More Coherent Approach Needed On Security Reform
Security Council hears call for more coherent approach to security sector reform
12 May 2008 – Addressing a debate on the issue, Mr. Ban said that while the Organization “has rich and varied experience” in helping countries – from El Salvador and Colombia in the past to Liberia and Sierra Leone today – reform their armed forces, police and other segments of the security sector, too often the UN has “remained an ad hoc partner” to other national or international bodies in this process.
“What has been lacking is a common framework and a coherent system-wide approach,” he said. “Despite our hands-on record, we have only limited institutional structures to guide engagement on the ground.
“We need to strengthen our ability to provide consistent, well-coordinate and high-quality technical advice, during peace processes and in peacekeeping, peacebuilding and development. We need to make our approach less piecemeal and more holistic.”
Mr. Ban called for the UN to work in collaboration with key international partners and ensure its approach in any individual country is flexible and tailored to that nation’s needs.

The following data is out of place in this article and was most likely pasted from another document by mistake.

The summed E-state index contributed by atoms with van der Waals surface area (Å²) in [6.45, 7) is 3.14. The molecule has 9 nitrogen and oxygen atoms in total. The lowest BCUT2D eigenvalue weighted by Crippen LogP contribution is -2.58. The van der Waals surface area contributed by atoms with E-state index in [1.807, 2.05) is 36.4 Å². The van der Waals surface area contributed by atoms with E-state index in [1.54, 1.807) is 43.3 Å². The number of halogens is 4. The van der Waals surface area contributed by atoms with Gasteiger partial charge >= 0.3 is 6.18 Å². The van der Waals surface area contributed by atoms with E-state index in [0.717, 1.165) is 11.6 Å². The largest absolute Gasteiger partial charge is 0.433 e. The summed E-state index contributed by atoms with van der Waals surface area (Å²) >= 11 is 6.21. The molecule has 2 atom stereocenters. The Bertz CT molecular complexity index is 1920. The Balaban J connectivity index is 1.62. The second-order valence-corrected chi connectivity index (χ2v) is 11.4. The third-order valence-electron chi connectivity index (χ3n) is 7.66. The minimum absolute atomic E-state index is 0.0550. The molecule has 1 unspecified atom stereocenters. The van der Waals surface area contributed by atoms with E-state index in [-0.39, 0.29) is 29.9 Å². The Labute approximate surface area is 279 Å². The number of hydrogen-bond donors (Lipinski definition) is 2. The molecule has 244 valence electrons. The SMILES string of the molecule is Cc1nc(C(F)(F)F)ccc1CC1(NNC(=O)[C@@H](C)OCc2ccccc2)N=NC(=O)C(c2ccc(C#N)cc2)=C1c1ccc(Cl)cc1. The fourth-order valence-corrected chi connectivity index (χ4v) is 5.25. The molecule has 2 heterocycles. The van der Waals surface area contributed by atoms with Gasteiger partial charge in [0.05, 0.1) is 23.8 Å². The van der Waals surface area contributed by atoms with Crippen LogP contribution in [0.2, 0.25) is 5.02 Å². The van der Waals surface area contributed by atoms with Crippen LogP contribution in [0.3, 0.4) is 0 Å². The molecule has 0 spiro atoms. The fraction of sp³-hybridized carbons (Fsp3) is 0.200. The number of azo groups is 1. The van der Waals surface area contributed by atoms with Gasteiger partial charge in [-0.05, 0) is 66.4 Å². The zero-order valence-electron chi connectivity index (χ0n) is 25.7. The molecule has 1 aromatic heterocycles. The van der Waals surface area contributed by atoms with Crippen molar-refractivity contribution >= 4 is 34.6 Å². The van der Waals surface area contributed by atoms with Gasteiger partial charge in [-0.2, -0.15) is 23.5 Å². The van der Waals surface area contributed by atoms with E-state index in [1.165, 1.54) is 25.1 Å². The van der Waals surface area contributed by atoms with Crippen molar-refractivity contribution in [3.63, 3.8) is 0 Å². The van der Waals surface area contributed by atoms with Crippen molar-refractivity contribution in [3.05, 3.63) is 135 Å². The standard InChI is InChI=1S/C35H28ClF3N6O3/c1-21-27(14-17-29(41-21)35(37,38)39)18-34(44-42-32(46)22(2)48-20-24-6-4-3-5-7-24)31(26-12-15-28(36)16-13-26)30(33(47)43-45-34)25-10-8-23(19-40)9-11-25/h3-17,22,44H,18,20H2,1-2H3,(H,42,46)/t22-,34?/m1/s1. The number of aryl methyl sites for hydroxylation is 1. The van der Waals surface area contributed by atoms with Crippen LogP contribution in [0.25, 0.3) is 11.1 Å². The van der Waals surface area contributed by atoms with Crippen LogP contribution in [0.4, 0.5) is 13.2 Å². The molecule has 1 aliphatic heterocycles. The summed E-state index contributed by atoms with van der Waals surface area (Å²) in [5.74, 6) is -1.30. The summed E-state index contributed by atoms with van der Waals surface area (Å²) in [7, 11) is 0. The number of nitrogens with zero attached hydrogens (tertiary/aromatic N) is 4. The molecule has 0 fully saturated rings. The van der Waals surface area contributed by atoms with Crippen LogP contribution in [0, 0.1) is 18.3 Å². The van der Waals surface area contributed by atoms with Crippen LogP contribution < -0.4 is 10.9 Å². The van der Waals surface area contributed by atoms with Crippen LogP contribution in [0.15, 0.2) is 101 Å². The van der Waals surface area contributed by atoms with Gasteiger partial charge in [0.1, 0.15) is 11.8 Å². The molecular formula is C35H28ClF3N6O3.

“States and societies define and pursue security according to their particular context, history, culture and needs. There can be no rigid one-size-fits-all” approach, he said.
The Secretary-General stressed that Member States remain the primary providers of security and national ownership must be the cornerstone of the UN’s approach on the issue.
He also called on policymakers devising reform of the security sector in countries emerging from conflict to place an emphasis on preventing and reducing sexual and gender-based violence, which he noted “has become the common aftermath of conflict.”
Later, in a presidential statement, Ambassador John Sawers of the United Kingdom – which holds the rotating presidency of the 15-member body this month – said the Council backed the UN’s efforts to “develop an holistic and coherent” approach in consultation with Member States.
Mr. Sawers also stressed that the UN Peacebuilding Commission plays a vital role in the process, as do many regional, sub-regional and other intergovernmental organizations, especially in ensuring ongoing international support to countries struggling to implement the needed reforms.